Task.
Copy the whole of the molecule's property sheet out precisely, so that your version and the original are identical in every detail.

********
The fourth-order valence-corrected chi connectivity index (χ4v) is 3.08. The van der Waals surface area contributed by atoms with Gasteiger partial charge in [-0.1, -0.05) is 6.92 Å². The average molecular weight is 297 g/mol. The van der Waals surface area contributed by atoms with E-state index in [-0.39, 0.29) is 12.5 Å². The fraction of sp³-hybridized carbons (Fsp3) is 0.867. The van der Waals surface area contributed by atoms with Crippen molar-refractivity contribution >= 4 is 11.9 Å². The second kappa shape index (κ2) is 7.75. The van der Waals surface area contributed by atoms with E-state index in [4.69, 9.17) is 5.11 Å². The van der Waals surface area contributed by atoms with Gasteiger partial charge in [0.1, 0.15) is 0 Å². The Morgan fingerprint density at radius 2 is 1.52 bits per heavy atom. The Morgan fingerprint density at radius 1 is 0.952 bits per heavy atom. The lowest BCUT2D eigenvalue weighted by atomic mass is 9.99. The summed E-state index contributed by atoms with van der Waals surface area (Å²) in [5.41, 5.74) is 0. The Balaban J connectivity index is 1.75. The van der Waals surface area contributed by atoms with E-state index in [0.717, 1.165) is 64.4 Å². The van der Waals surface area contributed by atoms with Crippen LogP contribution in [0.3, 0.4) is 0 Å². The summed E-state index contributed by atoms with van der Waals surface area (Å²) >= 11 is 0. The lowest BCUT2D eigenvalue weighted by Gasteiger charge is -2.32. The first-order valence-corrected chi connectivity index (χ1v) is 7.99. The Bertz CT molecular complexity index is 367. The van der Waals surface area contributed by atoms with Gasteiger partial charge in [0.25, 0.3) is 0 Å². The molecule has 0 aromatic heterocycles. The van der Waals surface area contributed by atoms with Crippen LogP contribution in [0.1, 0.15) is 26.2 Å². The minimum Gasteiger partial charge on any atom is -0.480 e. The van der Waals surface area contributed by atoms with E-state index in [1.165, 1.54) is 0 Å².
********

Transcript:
The fourth-order valence-corrected chi connectivity index (χ4v) is 3.08. The van der Waals surface area contributed by atoms with Gasteiger partial charge in [-0.1, -0.05) is 6.92 Å². The average molecular weight is 297 g/mol. The van der Waals surface area contributed by atoms with E-state index in [-0.39, 0.29) is 12.5 Å². The fraction of sp³-hybridized carbons (Fsp3) is 0.867. The van der Waals surface area contributed by atoms with Crippen molar-refractivity contribution >= 4 is 11.9 Å². The second kappa shape index (κ2) is 7.75. The van der Waals surface area contributed by atoms with E-state index in [4.69, 9.17) is 5.11 Å². The van der Waals surface area contributed by atoms with Gasteiger partial charge in [0.1, 0.15) is 0 Å². The Morgan fingerprint density at radius 2 is 1.52 bits per heavy atom. The Morgan fingerprint density at radius 1 is 0.952 bits per heavy atom. The lowest BCUT2D eigenvalue weighted by atomic mass is 9.99. The summed E-state index contributed by atoms with van der Waals surface area (Å²) in [5.41, 5.74) is 0. The Balaban J connectivity index is 1.75. The van der Waals surface area contributed by atoms with E-state index in [0.717, 1.165) is 64.4 Å². The van der Waals surface area contributed by atoms with Crippen LogP contribution in [0.3, 0.4) is 0 Å². The summed E-state index contributed by atoms with van der Waals surface area (Å²) >= 11 is 0. The lowest BCUT2D eigenvalue weighted by Gasteiger charge is -2.32. The first-order valence-corrected chi connectivity index (χ1v) is 7.99. The Bertz CT molecular complexity index is 367. The van der Waals surface area contributed by atoms with Gasteiger partial charge in [0.25, 0.3) is 0 Å². The molecule has 0 aromatic heterocycles. The van der Waals surface area contributed by atoms with Crippen LogP contribution in [0.1, 0.15) is 26.2 Å². The minimum Gasteiger partial charge on any atom is -0.480 e. The van der Waals surface area contributed by atoms with E-state index in [1.165, 1.54) is 0 Å².